In contrast, chair massages can take just 10 minutes to administer, cost much less (around $10 per treatment), allow clients to keep their clothes on and even receive them in public, and need only a massage chair, hand sanitizer and face towels or face cradle covers to be effective. I have found that some people who refuse table massages have no problem at all with chair massages.
Some “Musts” About Chair Massages
Even with all its benefits, becoming a chair massage therapist is not an endeavor you should treat cavalierly. Beyond formal training in massage from an institution, I recommend that you learn as much as you can about anatomy and body mechanics. You need to know exactly how much pressure to use where and when giving a massage to someone who is sitting. If you employ the same processes you learned from table massage, you will end up wearing yourself out.
On the business side, you can certainly perform chair massages at your home, or even at your own office, but most successful chair therapists bring their practices to businesses to accommodate the needs of stressed employees. Therefore, you must realize that networking is paramount, and it must be the right kind of networking.
Local chapters of Business Networking International and chambers of commerce are excellent resources to find and associate with business owners or decision makers at businesses who can set up massage chair therapy as an optional benefit for their staff. Pitch yourself to them, emphasizing the convenience and low amount of cost and time chair massages involve, and how they can enjoy it during their breaks.
At the same time, be realistic about presenting what your practice provides. Customers should recognize that a chair massage should relax a person, but it will not fix his ailments. Anyone with too high expectations is bound to be a disappointed, unhappy customer.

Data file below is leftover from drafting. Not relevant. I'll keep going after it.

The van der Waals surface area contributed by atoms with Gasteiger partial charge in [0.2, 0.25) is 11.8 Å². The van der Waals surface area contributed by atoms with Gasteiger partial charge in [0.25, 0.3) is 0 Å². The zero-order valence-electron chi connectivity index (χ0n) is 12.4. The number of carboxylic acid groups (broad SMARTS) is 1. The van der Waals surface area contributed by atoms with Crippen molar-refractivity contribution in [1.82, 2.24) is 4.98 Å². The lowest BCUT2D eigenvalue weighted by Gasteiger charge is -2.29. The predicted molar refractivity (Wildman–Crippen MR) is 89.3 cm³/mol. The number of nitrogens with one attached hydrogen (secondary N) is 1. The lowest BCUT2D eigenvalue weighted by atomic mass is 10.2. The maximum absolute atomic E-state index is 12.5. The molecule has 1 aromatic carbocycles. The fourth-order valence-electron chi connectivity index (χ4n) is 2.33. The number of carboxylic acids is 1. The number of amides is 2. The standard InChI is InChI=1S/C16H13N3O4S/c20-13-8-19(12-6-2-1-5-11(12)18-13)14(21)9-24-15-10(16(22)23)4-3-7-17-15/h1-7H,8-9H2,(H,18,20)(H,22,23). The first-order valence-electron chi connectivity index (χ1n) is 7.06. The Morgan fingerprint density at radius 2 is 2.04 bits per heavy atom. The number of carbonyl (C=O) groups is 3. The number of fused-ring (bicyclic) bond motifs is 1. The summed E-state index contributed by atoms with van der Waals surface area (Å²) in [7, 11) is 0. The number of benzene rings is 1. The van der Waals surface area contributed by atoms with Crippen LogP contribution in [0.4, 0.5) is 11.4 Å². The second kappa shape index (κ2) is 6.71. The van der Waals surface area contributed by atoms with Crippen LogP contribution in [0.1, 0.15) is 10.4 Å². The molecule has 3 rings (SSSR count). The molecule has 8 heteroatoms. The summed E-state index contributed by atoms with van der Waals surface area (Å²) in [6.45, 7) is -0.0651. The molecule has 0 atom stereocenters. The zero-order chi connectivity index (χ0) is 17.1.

Some Final Advantages
Once you have established your practice with a few clients, make sure to have them spread the good word about you. They can provide written endorsements or word of mouth to other business owners that will allow you to expand your service.
Perhaps the biggest plus in setting up a chair massage therapy practice is the ease in which you can sell your business at any time. You will already have the client base established, so basically all you have to do is transfer those customers to the person who inherits your business.
Finally, remember this: A massage is meant to be fun and pleasurable for a client. Giving one can and should be relaxing for you as well, if you take the right steps to study and network for the job.
Jeff Wooten, president of The Body Mechanic™, is a Licensed Massage Therapist (LMBT #4626), Certified Fitness Trainer and Certified Specialist in Martial Arts Conditioning. Wooten’s Perfect Fit, Inc. programs and Dynamic Power Training use holistic techniques which are calisthenic in nature, based upon deep breathing from kung fu and yoga. Jeff has extensive martial arts, power yoga and Brazilian jujitsu training and is certified by The International Sports Sciences Association (ISSA). He incorporates the healing effects of massage into his classes, teaching group fitness, martial arts, health and fitness, and meeting with clients in their homes for personal training sessions. An avid athlete since college, Jeff ran track and played intramural sports while at North Carolina State University, where he earned a degree in computer science. For more information on The Body Mechanic, please call (919) 606-2149 or visit the Web site at www.yourbodymechanic.com.